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WASTE CONTROLS AND ACCREDITATION OF PACKAGING WASTE REPROCESSORS

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No Change before European Court decides Mayer Parry Case, says Mullin ...
No Change before European Court decides Mayer Parry Case, says Mullin

There will be no change either to the operation of waste management

controls or to the current accreditation policy for packaging waste

reprocessors until the European Court has reached a judgement on the

'Mayer Parry' case, environment minister Chris Mullin confirmed

today.

The judicial review of a decision of the Environment Agency not to

accredit Mayer Parry Recycling Limited as a reprocessor for the

purposes of the packaging Regulations was heard before Mr Justice

Collins on 7/8 September. The secretary of state for the

environment, transport and the regions intervened in the proceedings.

At the hearing, Mr Justice Collins decided to adjourn the case so it

could be referred to the European Court of Justice. However, it might

take around 18-24 months for the European Court to hand down its

ruling.

Mr Mullin said:

'This case raises important issues which can only be resolved with

the assistance of a ruling by the European Court of Justice.

'We want to avoid uncertainty for businesses affected by either waste

management controls or the packaging Regulations and to ensure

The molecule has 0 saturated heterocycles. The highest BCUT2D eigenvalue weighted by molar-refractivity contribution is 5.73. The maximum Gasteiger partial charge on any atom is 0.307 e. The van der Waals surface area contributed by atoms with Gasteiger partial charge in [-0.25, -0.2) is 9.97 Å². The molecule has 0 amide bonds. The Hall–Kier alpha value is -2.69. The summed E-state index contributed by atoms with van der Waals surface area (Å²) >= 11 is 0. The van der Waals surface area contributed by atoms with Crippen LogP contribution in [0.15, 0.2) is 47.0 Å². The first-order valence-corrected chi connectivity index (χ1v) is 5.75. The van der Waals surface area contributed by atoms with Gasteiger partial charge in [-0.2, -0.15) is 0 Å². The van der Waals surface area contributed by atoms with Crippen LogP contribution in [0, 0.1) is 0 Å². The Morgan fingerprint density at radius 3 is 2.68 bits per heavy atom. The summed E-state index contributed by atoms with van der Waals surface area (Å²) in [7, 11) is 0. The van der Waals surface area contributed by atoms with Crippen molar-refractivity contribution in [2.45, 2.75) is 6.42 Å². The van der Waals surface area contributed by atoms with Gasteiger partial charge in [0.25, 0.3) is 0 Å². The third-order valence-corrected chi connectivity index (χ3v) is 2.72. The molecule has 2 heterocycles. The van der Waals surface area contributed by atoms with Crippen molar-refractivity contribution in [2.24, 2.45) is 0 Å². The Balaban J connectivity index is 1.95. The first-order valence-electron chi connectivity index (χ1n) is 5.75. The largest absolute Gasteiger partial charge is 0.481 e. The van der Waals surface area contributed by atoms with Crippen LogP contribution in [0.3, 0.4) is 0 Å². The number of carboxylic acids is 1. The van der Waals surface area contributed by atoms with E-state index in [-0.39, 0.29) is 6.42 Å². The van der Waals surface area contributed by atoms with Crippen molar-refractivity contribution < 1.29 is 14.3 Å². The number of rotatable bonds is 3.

clarity about the arrangements that will apply in the interim period.

Until the matter is resolved by the Court, therefore, there will be

no change to either the operation of waste management controls or to

the current policy on the accreditation of packaging waste

reprocessors.'

NOTES

Mayer Parry Recycling Ltd. applied for a judicial review of a decision by the Environment Agency not to accredit it as a reprocessor for the

purposes of the Producer Responsibility Obligations (Packaging Waste)

Regulations 1997 (as amended). The secretary of state for the

environment, transport and the regions intervened in the case, and it

was heard on 7/8 September before Mr Justice Collins.

Under the EC Directive on Packaging and Packaging Waste 94/62/EC,

member states must meet certain recovery and recycling targets by

2001. The Directive includes definitions of 'recovery' and

'recycling'.

The Producer Responsibility Obligations (Packaging Waste) Regulations

1997 came into force in 1997 and transpose certain elements of the

Packaging Waste Directive. The Regulations place obligations on

certain businesses (above the threshold levels of£2m turnover

and 50 tonnes of packaging handled) to recover and recycle specific

tonnages of packaging waste based on the amount of packaging handled

and the position of the business in the packaging chain (for example,

manufacturer or retailer).

The Waste Management Licensing Regulations 1994 transpose the

definition of waste in Article 1(a) of the Waste Framework Directive

(75/442/EEC) as amended. The Judicial Review follows declarations

made by the High Court on 18 December 1998 (Mayer Parry Recycling

Ltd. v The Environment Agency (CH 1997 M 2722) about scrap metal and

the definition of waste under the Framework Directive.

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